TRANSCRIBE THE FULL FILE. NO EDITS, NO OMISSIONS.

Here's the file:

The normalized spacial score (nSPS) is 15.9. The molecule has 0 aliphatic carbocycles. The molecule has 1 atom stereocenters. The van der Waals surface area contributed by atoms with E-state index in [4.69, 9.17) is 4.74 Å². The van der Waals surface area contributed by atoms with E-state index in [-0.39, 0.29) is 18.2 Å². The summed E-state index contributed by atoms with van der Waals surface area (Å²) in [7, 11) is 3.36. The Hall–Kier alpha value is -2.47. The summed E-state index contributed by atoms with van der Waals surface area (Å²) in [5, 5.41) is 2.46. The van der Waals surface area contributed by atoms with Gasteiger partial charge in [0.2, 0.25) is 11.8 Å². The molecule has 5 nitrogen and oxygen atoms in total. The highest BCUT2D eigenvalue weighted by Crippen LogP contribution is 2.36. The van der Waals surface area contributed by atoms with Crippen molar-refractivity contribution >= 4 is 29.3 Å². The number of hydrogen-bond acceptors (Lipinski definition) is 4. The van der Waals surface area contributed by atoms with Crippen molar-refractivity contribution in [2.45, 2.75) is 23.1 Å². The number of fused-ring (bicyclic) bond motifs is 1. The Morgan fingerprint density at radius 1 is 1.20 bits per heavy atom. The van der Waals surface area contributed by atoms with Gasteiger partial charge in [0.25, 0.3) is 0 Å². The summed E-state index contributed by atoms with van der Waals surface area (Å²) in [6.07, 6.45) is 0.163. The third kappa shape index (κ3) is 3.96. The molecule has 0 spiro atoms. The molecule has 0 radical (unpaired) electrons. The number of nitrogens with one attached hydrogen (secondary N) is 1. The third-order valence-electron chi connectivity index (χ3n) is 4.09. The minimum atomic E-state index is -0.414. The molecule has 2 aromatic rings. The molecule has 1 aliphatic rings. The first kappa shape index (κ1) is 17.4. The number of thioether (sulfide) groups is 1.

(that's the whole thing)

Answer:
The normalized spacial score (nSPS) is 15.9. The molecule has 0 aliphatic carbocycles. The molecule has 1 atom stereocenters. The van der Waals surface area contributed by atoms with E-state index in [4.69, 9.17) is 4.74 Å². The van der Waals surface area contributed by atoms with E-state index in [-0.39, 0.29) is 18.2 Å². The summed E-state index contributed by atoms with van der Waals surface area (Å²) in [7, 11) is 3.36. The Hall–Kier alpha value is -2.47. The summed E-state index contributed by atoms with van der Waals surface area (Å²) in [5, 5.41) is 2.46. The van der Waals surface area contributed by atoms with Gasteiger partial charge in [0.2, 0.25) is 11.8 Å². The molecule has 5 nitrogen and oxygen atoms in total. The highest BCUT2D eigenvalue weighted by Crippen LogP contribution is 2.36. The van der Waals surface area contributed by atoms with Crippen molar-refractivity contribution >= 4 is 29.3 Å². The number of hydrogen-bond acceptors (Lipinski definition) is 4. The van der Waals surface area contributed by atoms with Crippen molar-refractivity contribution in [2.45, 2.75) is 23.1 Å². The number of fused-ring (bicyclic) bond motifs is 1. The Morgan fingerprint density at radius 1 is 1.20 bits per heavy atom. The van der Waals surface area contributed by atoms with Gasteiger partial charge in [0.25, 0.3) is 0 Å². The summed E-state index contributed by atoms with van der Waals surface area (Å²) in [6.07, 6.45) is 0.163. The third kappa shape index (κ3) is 3.96. The molecule has 0 spiro atoms. The molecule has 0 radical (unpaired) electrons. The number of nitrogens with one attached hydrogen (secondary N) is 1. The third-order valence-electron chi connectivity index (χ3n) is 4.09. The minimum atomic E-state index is -0.414. The molecule has 2 aromatic rings. The molecule has 1 aliphatic rings. The first kappa shape index (κ1) is 17.4. The number of thioether (sulfide) groups is 1.